Call for Papers
Part V: Volume Animation
Fast Volume Rendering and Animation of Amorphous PhenomenaScott A. King, Roger A. Crawfis and Wayland Reid
We present a technique to animate amorphous materials such as fire, smoke and dust in real-time on graphics hardware with dedicated texture memory. Our method uses a coarse voxel grid to model object dynamics, and texture cycling to create local and global dynamics. Detail is added by encoding high-frequency components, which are normally spread uniformly throughout the volume, into the volume integration. The individual voxels are rendered using a splatting approach with a table of anisotropic footprint functions. Our method produces a truly three-dimensional volume effect that can interact with the rest of the environment.
Using different spectral scales for the volume's appearance allows for motion at three distinct and disjoint scales. Local dynamics are achieved by phase-shifting through a set of textures within a voxel. Global dynamics, such as eddies, are propagated through the volume using inter-voxel dynamics. Object dynamics are achieved using procedural or keyframe animation techniques on the low-resolution voxel grid. We also develop an automated technique for texture selection by sampling a single large image having various frequency components.For relevant information, images and animation, please visit
Visible Human AnimationZhongke Wu and Edmond C. Prakash
In this chapter we address the problem of realistic modelling, deformation and rendering of human models. Our emphasis is to produce a non-traditional model that has physical features, physical deformation properties and has a wide range of applications. To achieve these goals we embark on a voxel based human model, that has all the properties of a real world human. The efforts have enabled us to build a prototype system, Young Man, which combines Young, the 3-dimensional, articulated visible human both as a voxel and geometric figure model and motion authorship system. We believe that our Young provides the visual realisation of avatars with real human features. The results are highlighted as a short movie sequence that demonstrates the feasibility of our new human modelling system.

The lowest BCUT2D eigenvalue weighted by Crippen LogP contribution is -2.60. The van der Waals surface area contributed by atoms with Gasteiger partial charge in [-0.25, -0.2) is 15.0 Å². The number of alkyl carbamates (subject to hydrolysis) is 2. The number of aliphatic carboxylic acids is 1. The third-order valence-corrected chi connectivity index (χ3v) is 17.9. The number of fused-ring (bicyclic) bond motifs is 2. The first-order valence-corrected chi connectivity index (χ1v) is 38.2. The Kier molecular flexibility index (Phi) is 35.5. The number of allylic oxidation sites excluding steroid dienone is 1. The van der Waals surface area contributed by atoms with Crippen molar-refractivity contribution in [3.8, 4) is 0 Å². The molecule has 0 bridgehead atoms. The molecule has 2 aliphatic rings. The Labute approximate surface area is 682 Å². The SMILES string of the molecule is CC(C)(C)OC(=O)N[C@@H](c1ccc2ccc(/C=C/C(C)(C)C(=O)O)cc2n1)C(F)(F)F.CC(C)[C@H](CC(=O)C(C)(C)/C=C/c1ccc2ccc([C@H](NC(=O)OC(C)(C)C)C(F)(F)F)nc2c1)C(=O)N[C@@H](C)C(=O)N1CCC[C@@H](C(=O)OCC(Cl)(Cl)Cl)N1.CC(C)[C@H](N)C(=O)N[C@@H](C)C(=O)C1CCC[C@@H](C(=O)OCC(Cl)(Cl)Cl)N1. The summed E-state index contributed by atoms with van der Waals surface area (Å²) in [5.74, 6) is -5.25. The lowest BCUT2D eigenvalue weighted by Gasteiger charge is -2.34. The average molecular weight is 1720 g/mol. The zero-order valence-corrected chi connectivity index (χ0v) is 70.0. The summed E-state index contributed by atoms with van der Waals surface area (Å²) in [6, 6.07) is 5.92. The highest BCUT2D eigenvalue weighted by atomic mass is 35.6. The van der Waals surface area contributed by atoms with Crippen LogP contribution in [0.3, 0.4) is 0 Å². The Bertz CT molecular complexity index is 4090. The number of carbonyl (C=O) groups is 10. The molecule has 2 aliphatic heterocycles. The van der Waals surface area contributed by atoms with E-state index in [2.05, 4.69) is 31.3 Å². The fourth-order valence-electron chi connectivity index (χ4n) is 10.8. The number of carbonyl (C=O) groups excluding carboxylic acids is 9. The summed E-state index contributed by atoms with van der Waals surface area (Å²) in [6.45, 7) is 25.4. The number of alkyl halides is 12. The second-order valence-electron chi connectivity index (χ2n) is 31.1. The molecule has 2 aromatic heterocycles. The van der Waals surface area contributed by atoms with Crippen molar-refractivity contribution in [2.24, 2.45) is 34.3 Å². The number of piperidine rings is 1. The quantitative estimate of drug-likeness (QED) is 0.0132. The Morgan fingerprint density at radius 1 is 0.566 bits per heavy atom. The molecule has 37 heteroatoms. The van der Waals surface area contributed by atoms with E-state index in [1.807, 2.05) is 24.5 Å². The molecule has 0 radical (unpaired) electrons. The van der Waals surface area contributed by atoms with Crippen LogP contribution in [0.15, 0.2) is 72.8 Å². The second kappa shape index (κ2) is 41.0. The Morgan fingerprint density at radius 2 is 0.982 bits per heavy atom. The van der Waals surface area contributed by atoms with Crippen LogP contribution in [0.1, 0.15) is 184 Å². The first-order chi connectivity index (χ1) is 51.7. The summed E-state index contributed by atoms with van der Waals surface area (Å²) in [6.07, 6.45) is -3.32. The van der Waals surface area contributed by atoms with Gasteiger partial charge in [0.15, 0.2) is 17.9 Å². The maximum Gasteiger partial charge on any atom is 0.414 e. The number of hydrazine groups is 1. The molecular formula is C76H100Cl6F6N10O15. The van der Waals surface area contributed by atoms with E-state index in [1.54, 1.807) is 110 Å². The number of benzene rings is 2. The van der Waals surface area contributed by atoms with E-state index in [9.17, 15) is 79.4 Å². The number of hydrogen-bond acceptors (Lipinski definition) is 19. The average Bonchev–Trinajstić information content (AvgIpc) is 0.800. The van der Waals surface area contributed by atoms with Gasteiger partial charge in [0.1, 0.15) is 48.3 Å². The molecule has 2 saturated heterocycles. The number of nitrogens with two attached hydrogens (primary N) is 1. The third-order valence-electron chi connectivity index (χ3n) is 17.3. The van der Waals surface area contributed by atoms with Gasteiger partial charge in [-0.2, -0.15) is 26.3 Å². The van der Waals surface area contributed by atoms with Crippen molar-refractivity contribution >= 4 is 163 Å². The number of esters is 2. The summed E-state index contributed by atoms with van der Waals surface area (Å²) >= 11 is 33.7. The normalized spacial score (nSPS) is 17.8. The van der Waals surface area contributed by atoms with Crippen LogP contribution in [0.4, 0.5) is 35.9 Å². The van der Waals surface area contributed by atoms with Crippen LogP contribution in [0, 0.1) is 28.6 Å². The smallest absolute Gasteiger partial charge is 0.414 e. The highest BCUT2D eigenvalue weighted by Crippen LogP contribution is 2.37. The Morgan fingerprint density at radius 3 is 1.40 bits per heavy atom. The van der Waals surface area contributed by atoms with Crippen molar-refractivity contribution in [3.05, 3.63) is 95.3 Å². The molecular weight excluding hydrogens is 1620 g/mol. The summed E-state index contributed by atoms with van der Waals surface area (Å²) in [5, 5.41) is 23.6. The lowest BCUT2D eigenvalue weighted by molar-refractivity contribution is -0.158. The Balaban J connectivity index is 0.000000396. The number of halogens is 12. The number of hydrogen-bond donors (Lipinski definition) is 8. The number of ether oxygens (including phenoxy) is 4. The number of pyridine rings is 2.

Realistic Volume Animation with AliasNikhil Gagvani and Deborah Silver
Computer generated animation is widespread in films, television commercials, multimedia and games. The availability of powerful modelling and animation packages has contributed greatly to this popularity and has been instrumental in bringing computer animation into the mainstream. These packages work primarily with polygonal representations of models. Deformation for animation is achieved by means of user defined skeletons. In this chapter, we describe a method which uses a volumetric thinning algorithm to automatically build a skeleton from a volume model. This volumetric skeleton is then used with an off-the-shelf animation tool to achieve smooth and realistic volume animation. Animation techniques like key-framing and inverse kinematics can thus be directly used in the volume domain.
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